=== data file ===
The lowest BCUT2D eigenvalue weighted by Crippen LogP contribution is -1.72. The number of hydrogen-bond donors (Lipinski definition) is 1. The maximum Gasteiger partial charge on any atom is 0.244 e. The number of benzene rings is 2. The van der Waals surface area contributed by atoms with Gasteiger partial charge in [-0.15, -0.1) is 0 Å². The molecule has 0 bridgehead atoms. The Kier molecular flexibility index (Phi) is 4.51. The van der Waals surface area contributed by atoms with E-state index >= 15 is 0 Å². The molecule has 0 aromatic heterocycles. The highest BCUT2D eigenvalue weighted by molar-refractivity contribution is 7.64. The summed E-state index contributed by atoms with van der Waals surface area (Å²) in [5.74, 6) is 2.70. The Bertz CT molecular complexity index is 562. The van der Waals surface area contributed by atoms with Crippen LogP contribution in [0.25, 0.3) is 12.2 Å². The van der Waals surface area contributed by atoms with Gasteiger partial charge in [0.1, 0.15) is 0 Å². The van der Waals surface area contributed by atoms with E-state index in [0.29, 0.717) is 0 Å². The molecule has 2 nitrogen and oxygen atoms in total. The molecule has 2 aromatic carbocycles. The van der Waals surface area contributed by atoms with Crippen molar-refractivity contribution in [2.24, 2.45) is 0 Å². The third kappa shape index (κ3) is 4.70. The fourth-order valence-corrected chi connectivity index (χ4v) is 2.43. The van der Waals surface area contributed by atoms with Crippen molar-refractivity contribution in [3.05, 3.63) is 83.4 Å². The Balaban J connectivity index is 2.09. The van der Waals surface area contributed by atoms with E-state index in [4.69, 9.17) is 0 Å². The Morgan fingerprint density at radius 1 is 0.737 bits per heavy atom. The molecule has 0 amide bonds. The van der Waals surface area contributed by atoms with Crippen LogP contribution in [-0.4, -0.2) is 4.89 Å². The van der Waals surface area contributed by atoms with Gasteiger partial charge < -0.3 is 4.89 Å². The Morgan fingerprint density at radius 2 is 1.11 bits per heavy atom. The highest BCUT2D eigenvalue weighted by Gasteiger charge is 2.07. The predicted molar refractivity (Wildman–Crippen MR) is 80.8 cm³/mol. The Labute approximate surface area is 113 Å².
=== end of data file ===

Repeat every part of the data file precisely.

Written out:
The lowest BCUT2D eigenvalue weighted by Crippen LogP contribution is -1.72. The number of hydrogen-bond donors (Lipinski definition) is 1. The maximum Gasteiger partial charge on any atom is 0.244 e. The number of benzene rings is 2. The van der Waals surface area contributed by atoms with Gasteiger partial charge in [-0.15, -0.1) is 0 Å². The molecule has 0 bridgehead atoms. The Kier molecular flexibility index (Phi) is 4.51. The van der Waals surface area contributed by atoms with E-state index >= 15 is 0 Å². The molecule has 0 aromatic heterocycles. The highest BCUT2D eigenvalue weighted by molar-refractivity contribution is 7.64. The summed E-state index contributed by atoms with van der Waals surface area (Å²) in [5.74, 6) is 2.70. The Bertz CT molecular complexity index is 562. The van der Waals surface area contributed by atoms with Crippen LogP contribution in [0.25, 0.3) is 12.2 Å². The van der Waals surface area contributed by atoms with Gasteiger partial charge in [0.1, 0.15) is 0 Å². The van der Waals surface area contributed by atoms with E-state index in [0.29, 0.717) is 0 Å². The molecule has 2 nitrogen and oxygen atoms in total. The molecule has 2 aromatic carbocycles. The van der Waals surface area contributed by atoms with Crippen molar-refractivity contribution in [2.24, 2.45) is 0 Å². The third kappa shape index (κ3) is 4.70. The fourth-order valence-corrected chi connectivity index (χ4v) is 2.43. The van der Waals surface area contributed by atoms with Crippen molar-refractivity contribution in [3.05, 3.63) is 83.4 Å². The Balaban J connectivity index is 2.09. The van der Waals surface area contributed by atoms with E-state index in [4.69, 9.17) is 0 Å². The Morgan fingerprint density at radius 1 is 0.737 bits per heavy atom. The molecule has 0 amide bonds. The van der Waals surface area contributed by atoms with Crippen LogP contribution in [-0.4, -0.2) is 4.89 Å². The van der Waals surface area contributed by atoms with Gasteiger partial charge < -0.3 is 4.89 Å². The Morgan fingerprint density at radius 2 is 1.11 bits per heavy atom. The highest BCUT2D eigenvalue weighted by Gasteiger charge is 2.07. The predicted molar refractivity (Wildman–Crippen MR) is 80.8 cm³/mol. The Labute approximate surface area is 113 Å².